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There's no denying it - choosing engagement and wedding rings is a big deal. You'll wear them every day for years to come, so it's important to get it right. What if you change your mind? What if it goes out of fashion? There are so many factors to consider - style, diamond cut and quality, and metal type.
It is thought that the first wedding rings made from woven reeds or leather were exchanged in Ancient Egypt. Since then, yellow or white gold has been a traditional favourite for wedding jewellery, and even more recently platinum has taken over as one of the most popular metals.
Here are the most popular metals that you may wish to consider when designing your engagement, wedding and eternity rings.
Yellow gold has been a popular choice to use in jewellery design for centuries. It is a classic metal which is practical both to wear and to repair or remodel. Pure 24 carat gold is too soft to be used for jewellery, so it is combined with other stronger metals to create an alloy for the purposes of jewellery making.
It is most commonly made into 18 carat (75% gold) and 9 carat (37.5% gold) blends, with 18ct being a good choice for wedding rings, being durable enough to wear daily but also retaining a shiny yellow appearance and high gold content.[gallery size="full" ids="1472,1473,1474"]
Yellow gold can be used to create the full setting of your ring, or as a part of the ring in a mixed metal design. Meghan, the Duchess of Cambridge, wears a ring with a white setting for the diamond, but a yellow gold band.[gallery columns="2" size="full" ids="1470,1471"]
Why we love it: Timeless and classic, yellow gold is shiny and contrasts well with your diamonds.
White gold has a shiny, silvery tone and is created when yellow gold is alloyed with a white metal or several white metals, such as nickel, magnesium or palladium. White gold became popular in the 1920’s with art deco style jewellery and has continued to be a favourite for engagement and wedding rings ever since.[gallery columns="2" size="full" ids="1475,1476"]
White gold has long been seen as an affordable alternative to platinum. However, with recent fluctuations in metal prices, at the time of writing there is very little difference between the price of white gold an the price of platinum.
One of the slight downsides to white gold is that it is often enhanced by rhodium plating to make it more silvery and bright. Rhodium plating can wear slightly over time, so white gold will start to appear more yellow in tone over time. After all, it does contain yellow gold.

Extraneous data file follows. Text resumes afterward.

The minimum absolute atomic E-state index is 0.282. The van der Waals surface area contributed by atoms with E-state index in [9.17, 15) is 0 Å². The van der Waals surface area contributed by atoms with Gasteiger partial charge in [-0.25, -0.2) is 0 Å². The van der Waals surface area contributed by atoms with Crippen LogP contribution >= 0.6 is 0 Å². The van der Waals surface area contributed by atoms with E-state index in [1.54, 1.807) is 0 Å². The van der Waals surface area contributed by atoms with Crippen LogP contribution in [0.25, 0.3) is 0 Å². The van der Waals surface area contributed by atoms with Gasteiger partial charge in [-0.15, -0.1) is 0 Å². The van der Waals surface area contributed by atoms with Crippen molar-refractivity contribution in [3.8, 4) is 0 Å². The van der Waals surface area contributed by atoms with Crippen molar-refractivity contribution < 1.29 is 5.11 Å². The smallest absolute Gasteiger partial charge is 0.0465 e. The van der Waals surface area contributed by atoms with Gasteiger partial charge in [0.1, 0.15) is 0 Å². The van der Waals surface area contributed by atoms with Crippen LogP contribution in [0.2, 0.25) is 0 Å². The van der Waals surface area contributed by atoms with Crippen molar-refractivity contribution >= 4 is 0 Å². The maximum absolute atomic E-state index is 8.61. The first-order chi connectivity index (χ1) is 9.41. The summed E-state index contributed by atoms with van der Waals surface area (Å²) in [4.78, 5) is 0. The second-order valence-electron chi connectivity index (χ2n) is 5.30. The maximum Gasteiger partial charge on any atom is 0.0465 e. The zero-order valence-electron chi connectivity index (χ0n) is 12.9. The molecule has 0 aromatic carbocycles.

Why we love it: White gold can be easily renewed to a shiny, brand new appearance with Rhodium plating.
Platinum is known as the most expensive of the commonly used wedding jewellery metals because it is relatively more rare. It has a soft, satin-like finish, and is naturally hypoallergenic, being perfect for sensitive skin. It is also hard, heavy and durable, making it a practical, hard wearing and classic metal for everyday jewellery such as wedding rings.
Platinum is particularly popular with brides and grooms for engagement and wedding rings. Its durability and strength make it brilliant for setting diamonds and other precious gemstones. Although platinum can scratch and become less shiny over time if it comes into contact with stronger materials, it can be easily re-polished.
Why we love it: Pure, silver-toned, hypoallergenic and hardwearing, platinum is the new 'gold standard' for wedding jewellery. As a bonus, the price of platinum has reduced relative to gold, so is now a more comparatively affordable metal.
Rose gold engagement and wedding rings have become more popular with the increasing use of the metal in jewellery and its popularity as a tone in fashion, from mobile phones to shoes and nail polish. Rose gold contains copper to give it its rich, warm pink tone.
It can also look very striking with mix of two or more gold tones in the same band, such as a tradition Russian wedding ring, or as a stylish alternative to yellow and white gold. The colour of rose gold depends on the ratio of copper to gold, ranging from a soft pink to a deep red.[gallery size="full" ids="1481,1479,1480"]
Why we love it: Feminine, a little bit different and very stylish, rose gold is a lovely alternative to the more traditional white or yellow gold designs.
Titanium and Palladium are both increasingly common metals for wedding jewellery, particularly men's wedding bands. They have a very slightly different hue to Platinum, being a little less silvery-white, but overall look very similar.
Titanium rings are lightweight but durable, with a lustrous grey tone. Palladium is even harder than platinum and much more affordable. However, the strength of these metals means they are more difficult to cut and resize, so are more suited to plain bands than intricate designs.
Whichever metal you choose, ask your jeweller for details of how best to maintain and refresh your rings over time, to keep them looking their best.